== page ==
Farmington Schools trustees got a first look Tuesday at career-oriented courses proposed for the 2021-22 school year.
Career Innovation Coordinator Melanie Nowak, who joined the district this year, outlined cybersecurity and Emergency Medical Technician (EMT) courses that will give students a leg up on their post-secondary plans.
Cybersecurity pilot program
Nowak said the cybersecurity course, now offered as a pilot, drew interest from 95 students in April of 2019. The district offered one section at each high school, with 22 students at Farmington High and 26 at North Farmington High.
The one-year course, taught in four units, gives students an opportunity to test what they learn in a safe setting. They can also earn college credits or certifications in Microsoft, CISCO, and Project Lead The Way, as well as exchange credits for math and science requirements.
Students also compete in CyberPatriot CTSO (Career and Technical Student Organization) events. This year, they received silver and gold awards, Nowak said.
“If this gets approved by the board… it can be expanded into multiple sections, depending on what can fit into the schedule with our personnel,” she added.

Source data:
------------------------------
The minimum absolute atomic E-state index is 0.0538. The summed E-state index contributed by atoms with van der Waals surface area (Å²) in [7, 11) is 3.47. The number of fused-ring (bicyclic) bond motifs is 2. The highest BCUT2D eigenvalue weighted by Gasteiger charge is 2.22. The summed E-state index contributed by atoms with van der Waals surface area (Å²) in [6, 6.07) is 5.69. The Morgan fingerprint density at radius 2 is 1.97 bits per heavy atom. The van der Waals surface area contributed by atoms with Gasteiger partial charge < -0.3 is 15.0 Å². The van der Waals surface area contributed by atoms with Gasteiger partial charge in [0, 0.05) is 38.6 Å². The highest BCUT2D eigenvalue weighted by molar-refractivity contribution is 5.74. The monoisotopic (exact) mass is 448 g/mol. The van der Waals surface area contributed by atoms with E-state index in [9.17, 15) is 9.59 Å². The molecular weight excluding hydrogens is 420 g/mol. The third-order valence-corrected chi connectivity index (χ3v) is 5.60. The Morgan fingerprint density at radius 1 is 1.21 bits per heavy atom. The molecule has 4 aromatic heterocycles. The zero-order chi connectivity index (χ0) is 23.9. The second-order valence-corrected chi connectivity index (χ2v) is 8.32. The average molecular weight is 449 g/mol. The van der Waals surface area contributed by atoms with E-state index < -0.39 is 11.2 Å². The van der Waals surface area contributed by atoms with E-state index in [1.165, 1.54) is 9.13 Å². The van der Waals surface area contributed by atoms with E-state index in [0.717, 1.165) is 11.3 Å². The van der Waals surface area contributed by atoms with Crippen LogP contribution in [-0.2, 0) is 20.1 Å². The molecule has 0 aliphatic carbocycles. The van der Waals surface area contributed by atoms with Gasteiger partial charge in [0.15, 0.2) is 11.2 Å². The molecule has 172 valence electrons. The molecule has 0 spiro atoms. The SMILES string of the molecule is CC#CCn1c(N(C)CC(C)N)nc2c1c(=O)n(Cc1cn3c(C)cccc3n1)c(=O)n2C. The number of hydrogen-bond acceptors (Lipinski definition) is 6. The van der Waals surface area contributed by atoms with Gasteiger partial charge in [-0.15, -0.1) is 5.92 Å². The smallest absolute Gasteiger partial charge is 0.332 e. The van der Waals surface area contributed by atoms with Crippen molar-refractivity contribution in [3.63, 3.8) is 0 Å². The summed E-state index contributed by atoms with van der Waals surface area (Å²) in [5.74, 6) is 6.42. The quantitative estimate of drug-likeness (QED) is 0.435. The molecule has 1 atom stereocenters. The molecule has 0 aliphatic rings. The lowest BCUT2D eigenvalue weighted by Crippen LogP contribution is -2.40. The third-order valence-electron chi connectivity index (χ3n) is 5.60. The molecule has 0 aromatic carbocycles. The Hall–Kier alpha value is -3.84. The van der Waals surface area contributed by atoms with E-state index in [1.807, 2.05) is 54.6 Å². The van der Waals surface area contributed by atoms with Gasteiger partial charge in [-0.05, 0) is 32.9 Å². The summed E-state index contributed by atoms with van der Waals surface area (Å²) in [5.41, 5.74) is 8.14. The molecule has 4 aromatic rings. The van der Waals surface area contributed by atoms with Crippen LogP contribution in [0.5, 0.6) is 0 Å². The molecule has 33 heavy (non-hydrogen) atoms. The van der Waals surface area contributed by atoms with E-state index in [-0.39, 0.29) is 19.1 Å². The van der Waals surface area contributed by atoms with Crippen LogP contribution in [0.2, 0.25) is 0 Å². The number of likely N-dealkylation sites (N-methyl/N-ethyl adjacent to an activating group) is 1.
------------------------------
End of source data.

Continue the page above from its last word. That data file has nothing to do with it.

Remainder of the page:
EMT course a ‘steppingstone’
Nowak described the year-long EMT course as a “steppingstone for anyone going into medical field.” The district currently offers Emergency Medical Responder (EMR) certification. Seniors will get preference for the EMT course, because students must be 18 to receive a license, she said.
Farmington High teacher Kristen Patton arranged for a partnership with Superior EMS that will give students opportunities for hands-on experience, Nowak said. The company, which has more than 80 positions open in Oakland County, agreed to sponsor paramedic training for EMTs who complete a year of employment.
Patton is also working on partnerships with Farmington Hills Fire Department and Farmington Public Safety Department, Nowak said.
Trustees were generally supportive of the courses, which come up for approval at their next meeting. Board president Terri Weems said she wanted to know how the district developed an understanding of careers in high demand.
Make sure credentials mean something
“I want to make sure we’re connecting students to future jobs and creating career pathways,” she said. “It’s important for credentials to mean something.”
Weems also asked about costs and whether a review was done of high-demand, growth industries “not just for today, but five years from now.”
Nowak said teacher Jason Canfield has done “extensive research” on demand not only in Michigan, but across the nation. She said neither program will increase costs.
Trustee Donald Walker pointed out that career and technical education (CTE) programs have advisory boards. He sits on the TV-10 and cybersecurity program boards.
“You have your business professionals come in, analyze your program, and recommend updates based on current industry trends,” he said.
Trustees are expected to vote on the courses during their February 23 meeting.